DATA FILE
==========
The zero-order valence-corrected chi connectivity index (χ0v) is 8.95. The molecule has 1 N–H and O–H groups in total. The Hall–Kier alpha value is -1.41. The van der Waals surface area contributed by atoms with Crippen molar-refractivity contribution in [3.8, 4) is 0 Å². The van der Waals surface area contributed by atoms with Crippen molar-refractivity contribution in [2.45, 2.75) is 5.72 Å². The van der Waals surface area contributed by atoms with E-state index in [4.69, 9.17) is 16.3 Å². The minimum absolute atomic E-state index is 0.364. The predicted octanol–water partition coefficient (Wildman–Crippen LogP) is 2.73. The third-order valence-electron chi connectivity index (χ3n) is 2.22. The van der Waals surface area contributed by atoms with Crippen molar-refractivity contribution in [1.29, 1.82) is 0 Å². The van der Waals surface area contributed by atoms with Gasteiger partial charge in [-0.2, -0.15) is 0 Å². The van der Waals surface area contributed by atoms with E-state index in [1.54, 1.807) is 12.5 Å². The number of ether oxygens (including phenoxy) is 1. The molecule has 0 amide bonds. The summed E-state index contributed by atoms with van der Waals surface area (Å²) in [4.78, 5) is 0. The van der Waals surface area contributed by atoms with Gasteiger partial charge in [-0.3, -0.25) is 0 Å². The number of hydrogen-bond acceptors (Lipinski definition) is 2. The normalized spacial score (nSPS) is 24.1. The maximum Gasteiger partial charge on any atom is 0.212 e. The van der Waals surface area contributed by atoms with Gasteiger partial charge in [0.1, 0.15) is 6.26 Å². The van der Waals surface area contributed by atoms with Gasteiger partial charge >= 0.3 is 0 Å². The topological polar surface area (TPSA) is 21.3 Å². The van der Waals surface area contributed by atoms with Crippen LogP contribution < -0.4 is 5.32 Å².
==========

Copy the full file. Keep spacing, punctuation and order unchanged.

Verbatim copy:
The zero-order valence-corrected chi connectivity index (χ0v) is 8.95. The molecule has 1 N–H and O–H groups in total. The Hall–Kier alpha value is -1.41. The van der Waals surface area contributed by atoms with Crippen molar-refractivity contribution in [3.8, 4) is 0 Å². The van der Waals surface area contributed by atoms with Crippen molar-refractivity contribution in [2.45, 2.75) is 5.72 Å². The van der Waals surface area contributed by atoms with E-state index in [4.69, 9.17) is 16.3 Å². The minimum absolute atomic E-state index is 0.364. The predicted octanol–water partition coefficient (Wildman–Crippen LogP) is 2.73. The third-order valence-electron chi connectivity index (χ3n) is 2.22. The van der Waals surface area contributed by atoms with Crippen molar-refractivity contribution in [1.29, 1.82) is 0 Å². The van der Waals surface area contributed by atoms with Gasteiger partial charge in [-0.2, -0.15) is 0 Å². The van der Waals surface area contributed by atoms with E-state index in [1.54, 1.807) is 12.5 Å². The number of ether oxygens (including phenoxy) is 1. The molecule has 0 amide bonds. The summed E-state index contributed by atoms with van der Waals surface area (Å²) in [4.78, 5) is 0. The van der Waals surface area contributed by atoms with Gasteiger partial charge in [-0.3, -0.25) is 0 Å². The number of hydrogen-bond acceptors (Lipinski definition) is 2. The normalized spacial score (nSPS) is 24.1. The maximum Gasteiger partial charge on any atom is 0.212 e. The van der Waals surface area contributed by atoms with Gasteiger partial charge in [0.1, 0.15) is 6.26 Å². The van der Waals surface area contributed by atoms with Gasteiger partial charge >= 0.3 is 0 Å². The topological polar surface area (TPSA) is 21.3 Å². The van der Waals surface area contributed by atoms with Crippen LogP contribution < -0.4 is 5.32 Å².